By Gary Bates
Mechanical Engineer Chad Duty has no problem in ascribing all the brilliance of nature’s design to a Creator God. But it wasn’t always that way.
Growing up in rural Virginia, Chad Duty was not overtly confronted by evolutionary teaching. But during his higher education at university it infected several subjects. And looking back, he realizes how subtle the indoctrination was.
"It's everywhere. The idea of slow gradual processes—fish to man, etc. Go to a natural history museum—the icons of evolution are endemic. It's easy to believe this stuff as science when you are never exposed to any alternative views," Chad admits.
Thus, Chad allowed room for the idea that the God he made a commitment to as a young man may have used evolution to create mankind (theistic evolution).
Chad did not grow up in a strong Christian home, however, he recalls that his parents read him Bible stories. This helped lay a foundation, and when Chad became a Boy Scout he found that one of their precepts was reverence to God.
"I noticed I wasn't reverent and it troubled me," Chad said. So, he accepted an invitation from a friend to attend Vacation Bible School (VBS), which is an entrenched summer tradition in the conservative 'South' of the US. Unlike the Bible stories he'd heard at home, here Scripture was laid out in the context of the big picture of the Gospel. The concepts of sin, repentance and salvation hit home, hard.
A few years later, at that same friend's church, Chad accepted Jesus Christ as Lord and Savior, and at age 18, he was baptized in water as an outward sign of his inward commitment to God.
Later, the idea of theistic evolution created an internal conflict for Chad. He believed that God was real and his faith was correct, but he also believed that evolution was fact.
"Looking back, I was never really sure how both worlds fit together. So, I kind of kept them separate. I just hoped and believed that our knowledge was perhaps limited and that one day all would be revealed," he shares.
And, for Chad, it was.
A little bit of information can make a big difference
Creation Ministries International played a large part in Chad's conversion to biblical creation. He attended a men's conference at a large church in Atlanta where this author had been given an opportunity to make a short presentation.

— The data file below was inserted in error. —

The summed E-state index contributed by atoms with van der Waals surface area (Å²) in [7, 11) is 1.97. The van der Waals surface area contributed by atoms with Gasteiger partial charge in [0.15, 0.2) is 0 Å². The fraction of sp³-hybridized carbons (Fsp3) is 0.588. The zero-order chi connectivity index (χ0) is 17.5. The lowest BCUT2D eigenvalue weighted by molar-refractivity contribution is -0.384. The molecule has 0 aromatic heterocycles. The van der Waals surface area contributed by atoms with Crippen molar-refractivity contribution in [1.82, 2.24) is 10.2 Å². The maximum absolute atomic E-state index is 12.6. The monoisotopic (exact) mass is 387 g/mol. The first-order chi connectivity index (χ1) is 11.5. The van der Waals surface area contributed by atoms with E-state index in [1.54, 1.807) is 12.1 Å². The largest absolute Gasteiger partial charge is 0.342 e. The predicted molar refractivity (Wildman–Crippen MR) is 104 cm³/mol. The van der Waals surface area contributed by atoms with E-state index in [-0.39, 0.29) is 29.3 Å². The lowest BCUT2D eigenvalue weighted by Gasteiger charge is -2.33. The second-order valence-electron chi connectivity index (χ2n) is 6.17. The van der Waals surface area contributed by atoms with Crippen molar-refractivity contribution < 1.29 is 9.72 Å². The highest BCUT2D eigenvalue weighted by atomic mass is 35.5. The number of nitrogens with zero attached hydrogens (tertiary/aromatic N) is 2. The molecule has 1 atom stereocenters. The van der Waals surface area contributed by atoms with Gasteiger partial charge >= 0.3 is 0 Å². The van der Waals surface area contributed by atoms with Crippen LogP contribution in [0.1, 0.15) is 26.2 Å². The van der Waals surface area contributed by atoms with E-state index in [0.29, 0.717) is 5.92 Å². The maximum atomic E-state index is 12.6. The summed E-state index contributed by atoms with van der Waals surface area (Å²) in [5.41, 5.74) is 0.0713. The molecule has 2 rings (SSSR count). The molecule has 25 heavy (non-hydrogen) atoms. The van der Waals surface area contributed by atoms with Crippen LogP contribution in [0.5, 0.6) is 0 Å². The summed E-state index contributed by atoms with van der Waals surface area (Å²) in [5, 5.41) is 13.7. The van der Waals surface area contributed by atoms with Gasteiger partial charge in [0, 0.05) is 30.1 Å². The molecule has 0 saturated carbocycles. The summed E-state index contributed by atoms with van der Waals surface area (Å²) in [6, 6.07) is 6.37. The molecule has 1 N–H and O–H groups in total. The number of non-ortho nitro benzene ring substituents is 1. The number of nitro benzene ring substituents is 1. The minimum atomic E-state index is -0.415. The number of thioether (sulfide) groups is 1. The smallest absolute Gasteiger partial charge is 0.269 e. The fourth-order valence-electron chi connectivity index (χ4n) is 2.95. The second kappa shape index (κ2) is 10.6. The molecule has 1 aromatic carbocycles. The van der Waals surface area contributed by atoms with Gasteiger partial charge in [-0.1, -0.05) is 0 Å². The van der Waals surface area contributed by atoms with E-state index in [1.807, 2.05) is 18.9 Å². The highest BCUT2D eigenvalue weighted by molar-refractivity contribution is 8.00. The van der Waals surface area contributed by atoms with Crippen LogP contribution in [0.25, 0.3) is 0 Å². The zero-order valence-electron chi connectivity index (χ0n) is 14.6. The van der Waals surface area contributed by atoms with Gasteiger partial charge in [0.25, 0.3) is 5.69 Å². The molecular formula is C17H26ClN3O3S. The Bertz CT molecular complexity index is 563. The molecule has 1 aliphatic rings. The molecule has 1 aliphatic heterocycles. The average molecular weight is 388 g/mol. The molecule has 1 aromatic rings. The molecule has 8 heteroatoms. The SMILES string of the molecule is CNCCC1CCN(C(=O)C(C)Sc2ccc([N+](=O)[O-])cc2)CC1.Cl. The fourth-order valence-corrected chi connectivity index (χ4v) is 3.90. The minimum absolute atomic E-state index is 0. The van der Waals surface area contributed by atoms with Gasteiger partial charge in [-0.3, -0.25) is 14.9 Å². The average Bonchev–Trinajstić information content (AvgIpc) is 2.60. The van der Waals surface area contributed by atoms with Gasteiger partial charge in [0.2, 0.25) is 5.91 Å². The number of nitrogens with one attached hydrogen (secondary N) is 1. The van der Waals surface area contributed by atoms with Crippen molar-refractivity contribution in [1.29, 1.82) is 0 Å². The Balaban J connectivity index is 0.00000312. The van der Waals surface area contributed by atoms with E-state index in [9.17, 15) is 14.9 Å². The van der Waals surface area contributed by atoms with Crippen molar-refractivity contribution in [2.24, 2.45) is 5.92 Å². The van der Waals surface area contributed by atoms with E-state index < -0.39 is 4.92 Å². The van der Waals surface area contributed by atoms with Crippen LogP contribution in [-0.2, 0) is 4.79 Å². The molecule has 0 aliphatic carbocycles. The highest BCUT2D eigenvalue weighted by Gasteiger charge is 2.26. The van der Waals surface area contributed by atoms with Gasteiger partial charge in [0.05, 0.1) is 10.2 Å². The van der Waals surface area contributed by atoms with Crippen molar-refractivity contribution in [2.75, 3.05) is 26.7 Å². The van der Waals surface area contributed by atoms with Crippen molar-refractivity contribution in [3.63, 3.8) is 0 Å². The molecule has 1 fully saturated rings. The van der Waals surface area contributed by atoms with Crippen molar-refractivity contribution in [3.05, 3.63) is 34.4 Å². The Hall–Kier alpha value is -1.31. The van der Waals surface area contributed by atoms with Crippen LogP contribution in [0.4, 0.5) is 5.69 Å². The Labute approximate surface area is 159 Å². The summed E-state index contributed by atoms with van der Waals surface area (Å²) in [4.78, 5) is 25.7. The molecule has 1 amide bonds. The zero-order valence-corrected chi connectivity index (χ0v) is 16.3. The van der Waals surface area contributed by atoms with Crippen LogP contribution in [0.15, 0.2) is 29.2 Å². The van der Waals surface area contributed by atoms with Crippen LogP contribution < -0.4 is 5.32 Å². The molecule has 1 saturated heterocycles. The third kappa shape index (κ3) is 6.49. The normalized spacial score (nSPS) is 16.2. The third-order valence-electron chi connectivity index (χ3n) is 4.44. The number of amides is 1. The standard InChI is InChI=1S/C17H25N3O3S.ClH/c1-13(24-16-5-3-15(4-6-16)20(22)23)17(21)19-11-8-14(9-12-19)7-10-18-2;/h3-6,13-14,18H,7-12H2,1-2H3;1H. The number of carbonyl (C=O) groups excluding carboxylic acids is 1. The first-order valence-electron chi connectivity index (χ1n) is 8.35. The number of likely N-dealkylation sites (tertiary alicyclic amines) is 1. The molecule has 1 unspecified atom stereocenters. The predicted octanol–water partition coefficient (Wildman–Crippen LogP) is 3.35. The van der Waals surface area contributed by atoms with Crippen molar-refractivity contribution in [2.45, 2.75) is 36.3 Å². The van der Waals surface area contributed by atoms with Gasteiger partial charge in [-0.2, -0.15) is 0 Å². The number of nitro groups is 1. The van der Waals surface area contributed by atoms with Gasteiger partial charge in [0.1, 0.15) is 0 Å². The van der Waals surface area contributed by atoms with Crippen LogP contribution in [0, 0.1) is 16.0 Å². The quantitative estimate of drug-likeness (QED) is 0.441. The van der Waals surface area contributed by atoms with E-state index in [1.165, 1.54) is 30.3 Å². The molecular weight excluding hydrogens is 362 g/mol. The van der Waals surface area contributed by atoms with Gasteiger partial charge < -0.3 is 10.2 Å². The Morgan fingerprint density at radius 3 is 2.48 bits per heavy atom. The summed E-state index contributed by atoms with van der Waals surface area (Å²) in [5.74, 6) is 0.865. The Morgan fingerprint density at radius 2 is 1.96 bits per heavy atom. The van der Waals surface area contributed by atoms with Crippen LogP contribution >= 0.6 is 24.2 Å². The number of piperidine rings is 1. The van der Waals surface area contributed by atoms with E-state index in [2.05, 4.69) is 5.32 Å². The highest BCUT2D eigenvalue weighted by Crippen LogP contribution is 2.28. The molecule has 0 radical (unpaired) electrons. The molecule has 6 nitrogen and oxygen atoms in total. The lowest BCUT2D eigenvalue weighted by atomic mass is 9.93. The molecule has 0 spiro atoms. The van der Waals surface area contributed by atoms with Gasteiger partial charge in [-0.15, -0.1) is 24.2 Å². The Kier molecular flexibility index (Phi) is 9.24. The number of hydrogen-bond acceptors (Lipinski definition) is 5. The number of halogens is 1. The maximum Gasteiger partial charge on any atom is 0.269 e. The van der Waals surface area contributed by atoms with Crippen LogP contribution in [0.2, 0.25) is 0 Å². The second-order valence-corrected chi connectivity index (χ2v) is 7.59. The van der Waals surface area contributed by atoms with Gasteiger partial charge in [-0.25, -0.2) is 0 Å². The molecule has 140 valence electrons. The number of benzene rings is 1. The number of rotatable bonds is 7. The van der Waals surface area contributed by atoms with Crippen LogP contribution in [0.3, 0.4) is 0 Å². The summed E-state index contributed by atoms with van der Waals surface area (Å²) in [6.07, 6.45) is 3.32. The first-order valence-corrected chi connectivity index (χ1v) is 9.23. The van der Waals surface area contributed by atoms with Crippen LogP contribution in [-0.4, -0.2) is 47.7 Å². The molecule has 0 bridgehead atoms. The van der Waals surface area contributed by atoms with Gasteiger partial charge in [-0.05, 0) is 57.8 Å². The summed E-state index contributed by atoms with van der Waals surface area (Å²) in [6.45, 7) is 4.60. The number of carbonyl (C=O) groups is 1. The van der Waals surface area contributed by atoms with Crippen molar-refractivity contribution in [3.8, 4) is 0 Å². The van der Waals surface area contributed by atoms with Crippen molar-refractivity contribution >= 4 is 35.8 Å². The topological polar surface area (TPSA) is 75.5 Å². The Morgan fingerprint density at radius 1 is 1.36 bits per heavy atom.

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everything”Chad recalls the moment. "It was when I saw an illustration of Adam and Eve on a pile of bones that supposedly represented millions of years of death and suffering. The point was made, 'How could God have called this all good?' I could immediately see the problem."
Sometime later he spoke to a CMI representative manning a booth at a homeschooling conference. "I still had a lingering issue with the length of the days in Genesis and suggested that it was perhaps figurative. The representative showed me the scriptural disharmony with that theory, and the problems it causes for the rest of Scripture.* They encouraged me to take the Bible at face value. As I gradually learned to see the facts through a biblical lens, the scales started falling away."
Chad now fully believes the account of Creation in the first book of the Bible, Genesis.
Stepping up to the plate
He adds, "Of course, one hears the creation story in children's Sunday School, but we are rarely taught why it is important to the Gospel." So Chad and his wife Angel have become more active in helping others make this connection. They started teaching adult Sunday School for young married couples in their church. He said that the questions about creation come thick and fast, and the information they have shared has "blown minds".
The problem that Christians are often not able to defend what they believe is not lost on the Dutys, and it is a reason why they decided to homeschool their children. Chad remarked, "My wife was very career-driven. You don't work for a Ph.D. in biomedical engineering without being that way. However, Angel has laid that aside to train our children" (Proverbs 22:6).
It's a big sacrifice and Chad understands that not everyone is able to do this, but he agrees with CMI that regardless of where children are educated, the parents need to spend a little extra time teaching young ones how to think critically in this foundational area of origins.
Chad says it is now interesting to overhear their children's comments with friends—how they can actually defend their faith at a young age. Chad commented that when one of his young sons sees dinosaurs presented within an evolutionary framework of millions of years, he pipes up, "Daddy, they don't really know, do they?"
In conclusion, Chad reinforces how much he's come to understand the importance of the creation issue. "Destroy Genesis and it's like a house of cards. Beliefs about where we come from are the foundation for everything we view in life." ?
*The history of Genesis is integral to the Gospel. If there was no literal Adam and Eve in a literal garden with a literal tree and a literal deceiver, and there wasn't a literal Fall—then Jesus is literally irrelevant. Romans 5:17 says "For if, by the trespass of the one man, death reigned through that one man, how much more will those who receive God's abundant provision of grace and of the gift of righteousness reign in life through the one man, Jesus Christ!"